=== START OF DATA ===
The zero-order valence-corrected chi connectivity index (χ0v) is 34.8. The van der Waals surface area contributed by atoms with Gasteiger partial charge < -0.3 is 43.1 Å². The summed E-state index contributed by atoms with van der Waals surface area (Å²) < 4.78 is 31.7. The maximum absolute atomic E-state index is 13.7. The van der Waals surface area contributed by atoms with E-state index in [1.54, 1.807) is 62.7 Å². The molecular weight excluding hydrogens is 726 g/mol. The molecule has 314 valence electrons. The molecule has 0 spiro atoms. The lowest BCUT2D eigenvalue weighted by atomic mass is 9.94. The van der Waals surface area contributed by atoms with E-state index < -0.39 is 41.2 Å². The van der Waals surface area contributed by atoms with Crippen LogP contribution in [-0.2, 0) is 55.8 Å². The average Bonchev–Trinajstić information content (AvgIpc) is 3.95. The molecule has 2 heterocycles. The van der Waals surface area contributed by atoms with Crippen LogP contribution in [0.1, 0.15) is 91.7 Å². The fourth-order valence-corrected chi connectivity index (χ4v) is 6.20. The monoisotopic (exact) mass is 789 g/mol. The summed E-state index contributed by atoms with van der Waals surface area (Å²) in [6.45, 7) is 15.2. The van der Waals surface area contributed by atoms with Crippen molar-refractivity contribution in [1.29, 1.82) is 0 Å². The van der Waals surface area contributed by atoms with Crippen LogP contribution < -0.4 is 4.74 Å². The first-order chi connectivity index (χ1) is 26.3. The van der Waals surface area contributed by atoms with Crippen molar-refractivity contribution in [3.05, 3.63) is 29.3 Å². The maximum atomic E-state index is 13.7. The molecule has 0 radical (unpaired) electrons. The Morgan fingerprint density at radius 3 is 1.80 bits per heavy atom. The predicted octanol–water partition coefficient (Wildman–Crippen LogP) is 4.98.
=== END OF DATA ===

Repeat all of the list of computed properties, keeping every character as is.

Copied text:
The zero-order valence-corrected chi connectivity index (χ0v) is 34.8. The van der Waals surface area contributed by atoms with Gasteiger partial charge < -0.3 is 43.1 Å². The summed E-state index contributed by atoms with van der Waals surface area (Å²) < 4.78 is 31.7. The maximum absolute atomic E-state index is 13.7. The van der Waals surface area contributed by atoms with E-state index in [1.54, 1.807) is 62.7 Å². The molecular weight excluding hydrogens is 726 g/mol. The molecule has 314 valence electrons. The molecule has 0 spiro atoms. The lowest BCUT2D eigenvalue weighted by atomic mass is 9.94. The van der Waals surface area contributed by atoms with E-state index < -0.39 is 41.2 Å². The van der Waals surface area contributed by atoms with Crippen LogP contribution in [-0.2, 0) is 55.8 Å². The average Bonchev–Trinajstić information content (AvgIpc) is 3.95. The molecule has 2 heterocycles. The van der Waals surface area contributed by atoms with Crippen LogP contribution in [0.1, 0.15) is 91.7 Å². The fourth-order valence-corrected chi connectivity index (χ4v) is 6.20. The monoisotopic (exact) mass is 789 g/mol. The summed E-state index contributed by atoms with van der Waals surface area (Å²) in [6.45, 7) is 15.2. The van der Waals surface area contributed by atoms with Crippen molar-refractivity contribution in [1.29, 1.82) is 0 Å². The van der Waals surface area contributed by atoms with Crippen LogP contribution < -0.4 is 4.74 Å². The first-order chi connectivity index (χ1) is 26.3. The van der Waals surface area contributed by atoms with Crippen molar-refractivity contribution in [3.05, 3.63) is 29.3 Å². The maximum atomic E-state index is 13.7. The molecule has 0 radical (unpaired) electrons. The Morgan fingerprint density at radius 3 is 1.80 bits per heavy atom. The predicted octanol–water partition coefficient (Wildman–Crippen LogP) is 4.98.